Back to Issue Eight.

How to Take Your Medicine During a Recession


After benzonatate, a pearl-shaped drug that numbs
the muscles that create the desire to cough after a deep
breath. It must not be pierced by the teeth when taken.

I was instructed
not to bite
into the pearl.

Momma told me I could
have anything I wanted
if I swallowed it right.

It’ll numb your mouth, don’t
let it touch your teeth.

I dropped it
down my throat
without water.
No problem.

I gaped my mouth
to prove the pearl
disappeared, which was

the one time
my empty mouth
pleased my mother.

I floated from the blue bathroom
in her secretary heels.
I had done something
no other girl could do.

Step right up, folks! 
This little one here
swallows pearls.

So proud, Mother let me keep
the orange bottle of pearls
under my pillow like treasure,

No girl I knew had jewelry
more than hard sugar
on elastic bands

or seashells on dental floss
with knots that would have to
be cut from your neck.

And then one evening
the radio featured a love genius
who helped unmarried ladies.

She instructed them
to throw away their diamonds:
What can a man buy you
if you already have them?

I turned to my mother, who
had run out of lipstick
that Easter, who could not
fathom a trash can glowing hard
with carbon. It was funny

to imagine the rich girls
sneaking out
from their parents’ houses

for night burials, waving
to gals on the other side
of the street. Oh, the ballet

of nodding hello
while holding your hem
high enough to keep

diamond necklaces
from spilling out.

Were they embarrassed
by their white panties
blushing out at each other
or the soil in their front teeth?

I saw them clearly,
even in that dream picture.
They crept back into their houses

and under a ruffle of sweet covers,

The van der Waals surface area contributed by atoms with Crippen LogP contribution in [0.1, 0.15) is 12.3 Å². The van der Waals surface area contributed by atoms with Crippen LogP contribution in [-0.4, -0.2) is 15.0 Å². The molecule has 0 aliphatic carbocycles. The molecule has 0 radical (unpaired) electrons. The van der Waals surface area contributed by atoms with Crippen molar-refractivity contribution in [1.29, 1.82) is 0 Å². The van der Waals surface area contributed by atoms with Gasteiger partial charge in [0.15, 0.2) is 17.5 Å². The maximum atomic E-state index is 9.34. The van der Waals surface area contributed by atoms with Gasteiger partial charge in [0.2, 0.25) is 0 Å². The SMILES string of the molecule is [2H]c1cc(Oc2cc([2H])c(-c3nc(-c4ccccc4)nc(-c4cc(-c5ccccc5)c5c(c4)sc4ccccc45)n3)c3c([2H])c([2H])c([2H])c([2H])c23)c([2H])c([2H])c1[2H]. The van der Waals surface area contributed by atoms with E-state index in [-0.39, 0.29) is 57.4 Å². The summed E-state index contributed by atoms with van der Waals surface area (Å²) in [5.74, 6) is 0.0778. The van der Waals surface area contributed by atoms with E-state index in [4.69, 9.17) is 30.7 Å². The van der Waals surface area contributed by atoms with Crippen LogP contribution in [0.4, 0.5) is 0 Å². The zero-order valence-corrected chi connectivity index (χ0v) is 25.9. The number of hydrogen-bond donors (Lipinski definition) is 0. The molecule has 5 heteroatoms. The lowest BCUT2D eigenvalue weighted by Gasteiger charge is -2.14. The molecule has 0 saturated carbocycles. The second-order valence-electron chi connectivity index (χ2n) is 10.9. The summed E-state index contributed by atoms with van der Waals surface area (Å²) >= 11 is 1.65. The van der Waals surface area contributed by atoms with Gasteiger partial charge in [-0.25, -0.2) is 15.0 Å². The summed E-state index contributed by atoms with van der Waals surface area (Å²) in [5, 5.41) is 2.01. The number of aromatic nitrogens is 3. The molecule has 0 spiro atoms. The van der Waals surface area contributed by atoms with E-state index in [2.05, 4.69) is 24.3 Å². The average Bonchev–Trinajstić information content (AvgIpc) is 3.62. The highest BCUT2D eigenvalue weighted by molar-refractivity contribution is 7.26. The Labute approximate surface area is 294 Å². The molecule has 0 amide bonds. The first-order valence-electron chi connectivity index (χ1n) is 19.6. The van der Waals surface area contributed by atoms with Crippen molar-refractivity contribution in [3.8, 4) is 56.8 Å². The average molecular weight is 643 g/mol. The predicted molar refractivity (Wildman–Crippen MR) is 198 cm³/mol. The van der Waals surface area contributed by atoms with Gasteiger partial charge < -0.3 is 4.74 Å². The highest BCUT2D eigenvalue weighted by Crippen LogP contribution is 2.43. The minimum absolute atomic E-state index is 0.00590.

crossing their fingers for husbands
with the blindest

hope—like how I turned
to my mother so she could
watch me take my medicine
without water.

It would be easy
to be my mother’s husband,
I thought as I slipped pearls
down my throat for seven nights—

which was a way
of throwing out something precious.
And because we felt rich
for the first time in our lives,

she let me
have that
one small talent.

As though she’d never
felt such wonder,
she threw her hands up
and she opened

her red mouth wide
with disbelief—which was
a kind of currency then.
The only cure she could offer.

Lauren Berry received a B.A. in creative writing from Florida State University and an MFA from the University of Houston, where she won the Inprint Verlaine Prize and served as poetry editor for Gulf Coast. From 2009 to 2010 she held the Diane Middlebrook Poetry Fellowship at the Wisconsin Institute. Her first collection of poems, The Lifting Dress, was selected by Terrance Hayes to win the National Poetry Series and was released by Penguin in 2011.  She currently lives in Houston where she teaches AP English Language for YES Prep Public Schools, a charter school whose mission is to transform the low-income communities of Houston through college-preparatory education and community service.

More from Lauren Berry: 
Renovation in the St. Cecelia School Gymnasium,” Issue Eight, Poetry